You can buy a ball python for $30+, although the price varies depending on the age of the snake. For a female royal python that’s a proven breeder, you might expect to pay $100. Rare morphs can cost thousands of dollars.

There are more than a hundred different defined morphs, which you can get at pet shops, trade shows, and online. A few examples include:

AxanthicBlack and whiteThese cost $300 on average, up to $2500.
AlbinoLight orangeThese cost $200 on average, up to $1500.
BananaYellowThese cost $300 on average, up to $1500.
PiebaldA mix between spots of normal color and plain whiteThese cost $500 on average, up to several thousand.

Corn Snakes

Corn snakes are a North American breed, a Colubrid that would normally live in the southeast, around Florida. They make an excellent starter snake because they’re well-behaved and easy to care for.

Because of the popularity of both snakes, the market has been flooded. So, a normal corn snake morph can cost as little as $30-40.

What's the price of a corn snake?

It’s worth buying your snake from a reputable breeder for 3 reasons:

  • The decreased likelihood of parasites like ticks, mites, and worms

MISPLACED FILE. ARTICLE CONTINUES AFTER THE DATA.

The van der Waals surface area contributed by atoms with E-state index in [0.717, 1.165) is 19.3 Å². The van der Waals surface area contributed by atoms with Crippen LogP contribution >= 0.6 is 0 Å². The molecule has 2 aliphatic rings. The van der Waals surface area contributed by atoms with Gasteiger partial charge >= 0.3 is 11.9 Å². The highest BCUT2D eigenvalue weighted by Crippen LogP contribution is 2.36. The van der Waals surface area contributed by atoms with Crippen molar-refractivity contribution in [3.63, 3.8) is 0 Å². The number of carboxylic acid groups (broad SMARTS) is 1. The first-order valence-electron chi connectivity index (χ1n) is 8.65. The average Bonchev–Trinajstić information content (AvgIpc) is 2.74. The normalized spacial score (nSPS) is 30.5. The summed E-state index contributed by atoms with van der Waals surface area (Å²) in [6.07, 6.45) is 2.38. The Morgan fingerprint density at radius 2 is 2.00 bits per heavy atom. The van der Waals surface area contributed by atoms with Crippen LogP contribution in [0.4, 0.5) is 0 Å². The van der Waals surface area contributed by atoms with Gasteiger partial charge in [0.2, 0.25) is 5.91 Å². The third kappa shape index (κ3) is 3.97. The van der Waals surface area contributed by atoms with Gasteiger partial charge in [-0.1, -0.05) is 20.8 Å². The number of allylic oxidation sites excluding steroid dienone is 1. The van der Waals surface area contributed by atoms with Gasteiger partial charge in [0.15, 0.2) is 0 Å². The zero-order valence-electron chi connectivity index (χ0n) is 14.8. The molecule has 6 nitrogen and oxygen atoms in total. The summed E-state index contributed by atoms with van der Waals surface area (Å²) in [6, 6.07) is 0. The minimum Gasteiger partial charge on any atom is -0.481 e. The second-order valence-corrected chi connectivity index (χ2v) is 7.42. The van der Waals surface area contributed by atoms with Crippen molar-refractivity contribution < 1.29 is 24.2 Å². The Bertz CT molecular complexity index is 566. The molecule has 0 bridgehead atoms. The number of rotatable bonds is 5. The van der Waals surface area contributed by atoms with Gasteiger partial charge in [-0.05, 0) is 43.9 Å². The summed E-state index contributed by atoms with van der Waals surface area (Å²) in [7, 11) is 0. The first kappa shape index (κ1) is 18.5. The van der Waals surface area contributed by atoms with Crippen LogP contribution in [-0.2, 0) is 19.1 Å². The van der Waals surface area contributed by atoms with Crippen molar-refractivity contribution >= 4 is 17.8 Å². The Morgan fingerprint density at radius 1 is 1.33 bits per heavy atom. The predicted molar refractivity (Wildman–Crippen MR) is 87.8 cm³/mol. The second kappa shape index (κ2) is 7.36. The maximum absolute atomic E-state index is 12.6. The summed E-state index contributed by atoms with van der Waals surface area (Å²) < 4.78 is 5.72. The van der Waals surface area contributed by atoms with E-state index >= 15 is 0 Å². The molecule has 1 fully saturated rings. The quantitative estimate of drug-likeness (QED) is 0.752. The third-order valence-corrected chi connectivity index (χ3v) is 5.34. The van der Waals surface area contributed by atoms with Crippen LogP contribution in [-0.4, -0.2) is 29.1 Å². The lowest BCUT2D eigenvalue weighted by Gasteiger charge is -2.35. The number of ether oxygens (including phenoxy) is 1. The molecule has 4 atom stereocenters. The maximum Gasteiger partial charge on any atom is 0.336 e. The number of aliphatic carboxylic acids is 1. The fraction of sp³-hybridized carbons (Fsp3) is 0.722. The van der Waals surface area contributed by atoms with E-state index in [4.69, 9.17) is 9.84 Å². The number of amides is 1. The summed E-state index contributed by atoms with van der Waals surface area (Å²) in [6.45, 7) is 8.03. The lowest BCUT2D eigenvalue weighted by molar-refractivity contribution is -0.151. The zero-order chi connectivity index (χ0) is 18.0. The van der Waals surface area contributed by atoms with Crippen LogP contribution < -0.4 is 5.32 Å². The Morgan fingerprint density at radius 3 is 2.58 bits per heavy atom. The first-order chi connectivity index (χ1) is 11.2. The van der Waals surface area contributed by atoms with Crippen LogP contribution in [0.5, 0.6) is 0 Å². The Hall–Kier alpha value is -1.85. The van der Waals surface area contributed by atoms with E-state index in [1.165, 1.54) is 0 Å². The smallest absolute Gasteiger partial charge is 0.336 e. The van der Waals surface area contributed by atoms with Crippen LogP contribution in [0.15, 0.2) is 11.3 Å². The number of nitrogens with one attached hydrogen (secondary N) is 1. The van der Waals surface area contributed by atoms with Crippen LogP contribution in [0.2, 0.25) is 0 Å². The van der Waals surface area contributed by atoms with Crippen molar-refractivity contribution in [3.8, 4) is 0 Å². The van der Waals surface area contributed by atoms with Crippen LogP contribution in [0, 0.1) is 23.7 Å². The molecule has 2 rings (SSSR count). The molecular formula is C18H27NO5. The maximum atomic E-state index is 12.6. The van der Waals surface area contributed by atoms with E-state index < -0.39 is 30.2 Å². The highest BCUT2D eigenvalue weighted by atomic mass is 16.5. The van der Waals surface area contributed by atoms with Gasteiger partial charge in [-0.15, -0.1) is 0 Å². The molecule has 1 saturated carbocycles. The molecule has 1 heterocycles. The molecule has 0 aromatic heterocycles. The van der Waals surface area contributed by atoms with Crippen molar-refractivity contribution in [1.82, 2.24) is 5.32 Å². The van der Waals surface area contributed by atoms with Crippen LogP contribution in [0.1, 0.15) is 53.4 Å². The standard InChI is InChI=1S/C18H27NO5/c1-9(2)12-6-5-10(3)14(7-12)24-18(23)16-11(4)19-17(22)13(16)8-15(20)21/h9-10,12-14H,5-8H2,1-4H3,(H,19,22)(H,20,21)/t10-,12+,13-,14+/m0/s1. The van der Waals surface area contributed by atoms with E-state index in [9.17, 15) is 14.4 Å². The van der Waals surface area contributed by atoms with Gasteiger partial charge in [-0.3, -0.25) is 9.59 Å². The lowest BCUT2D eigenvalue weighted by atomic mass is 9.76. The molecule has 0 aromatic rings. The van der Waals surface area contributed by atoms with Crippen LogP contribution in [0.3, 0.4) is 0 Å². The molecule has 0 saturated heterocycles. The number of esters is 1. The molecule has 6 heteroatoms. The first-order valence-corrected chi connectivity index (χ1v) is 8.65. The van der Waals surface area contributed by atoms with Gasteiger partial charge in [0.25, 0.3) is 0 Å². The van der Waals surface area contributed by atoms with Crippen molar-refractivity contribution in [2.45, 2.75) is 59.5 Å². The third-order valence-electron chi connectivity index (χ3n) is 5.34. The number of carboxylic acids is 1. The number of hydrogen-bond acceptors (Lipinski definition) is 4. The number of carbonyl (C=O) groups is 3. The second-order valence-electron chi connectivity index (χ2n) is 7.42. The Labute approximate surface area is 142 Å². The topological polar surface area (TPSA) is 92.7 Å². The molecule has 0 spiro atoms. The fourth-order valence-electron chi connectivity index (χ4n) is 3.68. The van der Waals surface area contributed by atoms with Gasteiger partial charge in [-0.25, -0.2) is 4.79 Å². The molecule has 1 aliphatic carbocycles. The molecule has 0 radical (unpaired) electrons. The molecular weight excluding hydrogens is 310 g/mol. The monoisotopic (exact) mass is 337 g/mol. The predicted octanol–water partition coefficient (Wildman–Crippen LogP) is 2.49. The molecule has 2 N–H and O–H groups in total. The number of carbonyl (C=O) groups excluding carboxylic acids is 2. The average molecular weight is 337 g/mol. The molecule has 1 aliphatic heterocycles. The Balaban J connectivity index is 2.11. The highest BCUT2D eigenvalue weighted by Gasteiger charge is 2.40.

• The breeder followed correct snake husbandry guidelines
  • Your snake will already have fed and is less likely to reject food

So, it might be worth paying more than $30 to buy from a good breeder. This is the case for any snake you buy, corn snake or not. You can get a wide variety of corn snakes morphs:

Scaleless:Anerythristic corns have no scalesThese are about $500 but can be up to $1000.
Hypomelanistic:Lost most of their dark pigmentation, but not the light brown/yellow/orange/redThese are about $150 but can cost up to $1000.
Palmetto:White with colorful dots along their backAbout $600
Caramel:Caramel-colored snakeAbout $125

Of course, there are many more morphs than this and interbreeds between morphs. So, for example, you can have a scaleless albino corn snake, which might cost even more.

Garter Snakes

Garter snakes can be found all across North America, from Canada to Mexico. They only have basic care needs, and make good starter snakes.